Especially with regards to what framework should be used to evaluate progress on sustainable development, it is my belief that it makes the need for an ecological economics perspective greater.

Thank you for reading,

By Barnaby Nash

Please share your thoughts in the comments section below or reach out to me on social media. What do you think of The Great Acceleration?

Let’s stay connected

I can be reached on LinkedIn and on Twitter @FollowBarnaby


This article looks into Corporate Social Responsibility (CSR) and how businesses should operate online.

data centre

A lot is written about what businesses should do for their employees, for their communities and for other stakeholders. But is there enough focus on what businesses should do in the online world?

I talk a lot about the need for consistency in what businesses do on sustainability and corporate responsibility. It therefore stands to reason that a great deal of harmony is needed between a company’s CSR efforts in the real world and their efforts online.

Ogilvy on Advertising in the Digital Age

I just finished reading the recently released updated version of Ogilvy on Advertising by Miles Young. I found this to be packed full of information on corporate responsibility and how brands can leverage this online.

Ogilvy on Advertising

This short article is in no way a full book review; however, I might follow up with one in due course.

There was one section in particular that caught my eye and it was a section on CSR on page 205. It goes as follows.


  1. Be extremely sensitive to anything which remotely smells of “green-washing” – of insincerely stealing the clothes of an issue.


  1. Be prepared to shock the audience into understanding that your issue is important.


  1. Have a clear ask: what do you want people to do, and, if they do it, how it will improve the issue.

I thought that these were great morals for companies to abide by online.

I mentioned before about Simon Mainwaring of WeFirst that I thought his input into corporate responsibility was highly valuable. There is also the input of someone else that I really like and that is Steve Hilton, who co-founded Good Business. Both of these gentlemen came into corporate responsibility after careers in advertising and after this latest effort by Miles Young, I think there is clearly a lot of room for professionals in this space to help improve the communications aspects of sustainability and corporate responsibility.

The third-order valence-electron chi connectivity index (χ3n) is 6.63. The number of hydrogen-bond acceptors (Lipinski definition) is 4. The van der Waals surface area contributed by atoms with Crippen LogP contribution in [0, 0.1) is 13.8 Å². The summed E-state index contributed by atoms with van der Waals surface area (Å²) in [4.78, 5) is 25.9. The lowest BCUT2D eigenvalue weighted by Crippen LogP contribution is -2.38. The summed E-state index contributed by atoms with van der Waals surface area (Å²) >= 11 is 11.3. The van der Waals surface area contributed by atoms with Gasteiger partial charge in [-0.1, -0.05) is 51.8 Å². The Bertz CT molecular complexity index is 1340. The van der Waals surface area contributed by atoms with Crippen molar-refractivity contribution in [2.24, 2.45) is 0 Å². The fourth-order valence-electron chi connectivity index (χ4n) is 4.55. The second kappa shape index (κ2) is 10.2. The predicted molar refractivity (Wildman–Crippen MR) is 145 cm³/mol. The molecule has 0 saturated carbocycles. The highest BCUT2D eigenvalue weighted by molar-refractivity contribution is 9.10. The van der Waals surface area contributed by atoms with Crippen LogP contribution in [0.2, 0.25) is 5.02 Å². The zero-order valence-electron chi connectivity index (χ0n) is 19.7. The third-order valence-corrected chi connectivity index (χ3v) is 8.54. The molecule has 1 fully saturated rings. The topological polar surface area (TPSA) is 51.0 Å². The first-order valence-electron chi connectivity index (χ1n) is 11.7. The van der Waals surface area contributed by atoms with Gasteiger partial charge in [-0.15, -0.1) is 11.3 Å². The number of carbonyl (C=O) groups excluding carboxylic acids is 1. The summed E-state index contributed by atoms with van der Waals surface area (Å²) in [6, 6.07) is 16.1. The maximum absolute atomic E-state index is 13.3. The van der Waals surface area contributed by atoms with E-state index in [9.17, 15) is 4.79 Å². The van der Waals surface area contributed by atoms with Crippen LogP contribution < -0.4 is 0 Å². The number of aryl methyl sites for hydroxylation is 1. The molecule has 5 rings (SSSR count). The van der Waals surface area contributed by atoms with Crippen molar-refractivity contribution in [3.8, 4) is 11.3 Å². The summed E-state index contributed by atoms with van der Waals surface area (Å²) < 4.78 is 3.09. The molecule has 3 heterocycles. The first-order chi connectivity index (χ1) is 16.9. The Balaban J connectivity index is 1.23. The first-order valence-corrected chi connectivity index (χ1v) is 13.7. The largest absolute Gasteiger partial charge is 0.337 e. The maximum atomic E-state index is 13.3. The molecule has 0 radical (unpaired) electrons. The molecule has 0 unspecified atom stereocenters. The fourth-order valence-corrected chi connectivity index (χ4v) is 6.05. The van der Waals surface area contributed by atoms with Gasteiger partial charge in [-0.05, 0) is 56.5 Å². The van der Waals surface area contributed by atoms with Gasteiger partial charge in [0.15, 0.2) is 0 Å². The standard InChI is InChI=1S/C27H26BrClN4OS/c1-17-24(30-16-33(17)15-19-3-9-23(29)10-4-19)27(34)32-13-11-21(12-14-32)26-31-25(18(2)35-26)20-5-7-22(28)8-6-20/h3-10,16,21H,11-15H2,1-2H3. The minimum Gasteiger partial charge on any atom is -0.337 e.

Back to the three rules that Miles Young has put forward, lets look at each of these in turn.

For the first rule, it cannot be emphasised how important this is. Effective CSR programmes are not cheap and a lot of good and valuable work can be undone if a company takes a foray into greenwashing and suffers the consequences in the media for it. Particularly with social media, consumers are smarter than ever and able to access information from their peers. When this is combined with well resourced NGO’s who can call out instances of greenwashing, there is really no way a company will be able to get away with it.

As far as the second rule goes, this was the rule that I was most pleased to see. Companies, particularly large companies have a tendency to play it safe and aim for the mushy middle. But that route is not only heavily congested but is also as ineffective as it has ever been. The companies that you see making headlines for their CSR programmes are the ones that are really pushing the boat out and going all in on sustainability. This has a lot of business benefits and consumers will reward you for your efforts if you go the extra mile.

The last rule is also very important. The saying that I have been pushing for some time now is that communication is the missing link in sustainability. I was writing recently about the opportunities that exist for corporate responsibility within the marketing department and you can find a link to this below.


Sustainability and corporate responsibility are complex ideas, which are interwoven with a number of wicked and not easy to solve problems. This is why they have lingered for so long. For me what Miles is trying to get at in his third rule comes down to materiality. Have you selected issues to focus on which are material and relevant to your business? If you do that, it will be a lot easier for consumers and other stakeholders to see the logic in your CSR programmes.

If you are a drinks manufacturer, you are going to want to be very strong on your water use and your plastic bottles. If you are a clothing manufacturer, you are going to want to be very strong on the labour standards in your supply chain and the chemicals in your clothing. If you are a construction company, you are going to want to be very strong on the environmental performance of your buildings and the health and safety on your building sites.